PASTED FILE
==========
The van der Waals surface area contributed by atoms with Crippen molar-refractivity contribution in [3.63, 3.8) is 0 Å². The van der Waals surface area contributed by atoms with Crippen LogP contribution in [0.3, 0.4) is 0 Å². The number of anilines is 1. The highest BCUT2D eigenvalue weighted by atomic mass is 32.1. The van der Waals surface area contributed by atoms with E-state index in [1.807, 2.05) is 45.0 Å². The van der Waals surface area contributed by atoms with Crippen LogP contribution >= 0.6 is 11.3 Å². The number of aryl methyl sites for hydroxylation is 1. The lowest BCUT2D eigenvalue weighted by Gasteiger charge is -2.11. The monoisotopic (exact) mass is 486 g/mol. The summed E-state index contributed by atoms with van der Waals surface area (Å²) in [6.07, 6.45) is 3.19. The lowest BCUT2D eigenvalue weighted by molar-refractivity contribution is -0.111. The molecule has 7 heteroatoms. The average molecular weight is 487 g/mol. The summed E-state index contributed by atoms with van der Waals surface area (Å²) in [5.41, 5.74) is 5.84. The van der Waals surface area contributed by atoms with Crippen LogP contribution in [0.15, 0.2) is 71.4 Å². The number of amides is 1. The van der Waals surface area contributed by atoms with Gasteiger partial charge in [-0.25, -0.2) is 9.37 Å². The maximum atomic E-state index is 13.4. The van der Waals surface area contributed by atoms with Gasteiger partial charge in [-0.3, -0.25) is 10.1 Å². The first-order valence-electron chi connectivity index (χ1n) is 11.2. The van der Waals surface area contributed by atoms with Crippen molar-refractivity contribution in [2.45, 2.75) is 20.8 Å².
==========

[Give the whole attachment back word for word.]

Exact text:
The van der Waals surface area contributed by atoms with Crippen molar-refractivity contribution in [3.63, 3.8) is 0 Å². The van der Waals surface area contributed by atoms with Crippen LogP contribution in [0.3, 0.4) is 0 Å². The number of anilines is 1. The highest BCUT2D eigenvalue weighted by atomic mass is 32.1. The van der Waals surface area contributed by atoms with E-state index in [1.807, 2.05) is 45.0 Å². The van der Waals surface area contributed by atoms with Crippen LogP contribution >= 0.6 is 11.3 Å². The number of aryl methyl sites for hydroxylation is 1. The lowest BCUT2D eigenvalue weighted by Gasteiger charge is -2.11. The monoisotopic (exact) mass is 486 g/mol. The summed E-state index contributed by atoms with van der Waals surface area (Å²) in [6.07, 6.45) is 3.19. The lowest BCUT2D eigenvalue weighted by molar-refractivity contribution is -0.111. The molecule has 7 heteroatoms. The average molecular weight is 487 g/mol. The summed E-state index contributed by atoms with van der Waals surface area (Å²) in [5.41, 5.74) is 5.84. The van der Waals surface area contributed by atoms with Crippen LogP contribution in [0.15, 0.2) is 71.4 Å². The number of amides is 1. The van der Waals surface area contributed by atoms with Gasteiger partial charge in [-0.25, -0.2) is 9.37 Å². The maximum atomic E-state index is 13.4. The van der Waals surface area contributed by atoms with Gasteiger partial charge in [-0.3, -0.25) is 10.1 Å². The first-order valence-electron chi connectivity index (χ1n) is 11.2. The van der Waals surface area contributed by atoms with Crippen molar-refractivity contribution in [2.45, 2.75) is 20.8 Å².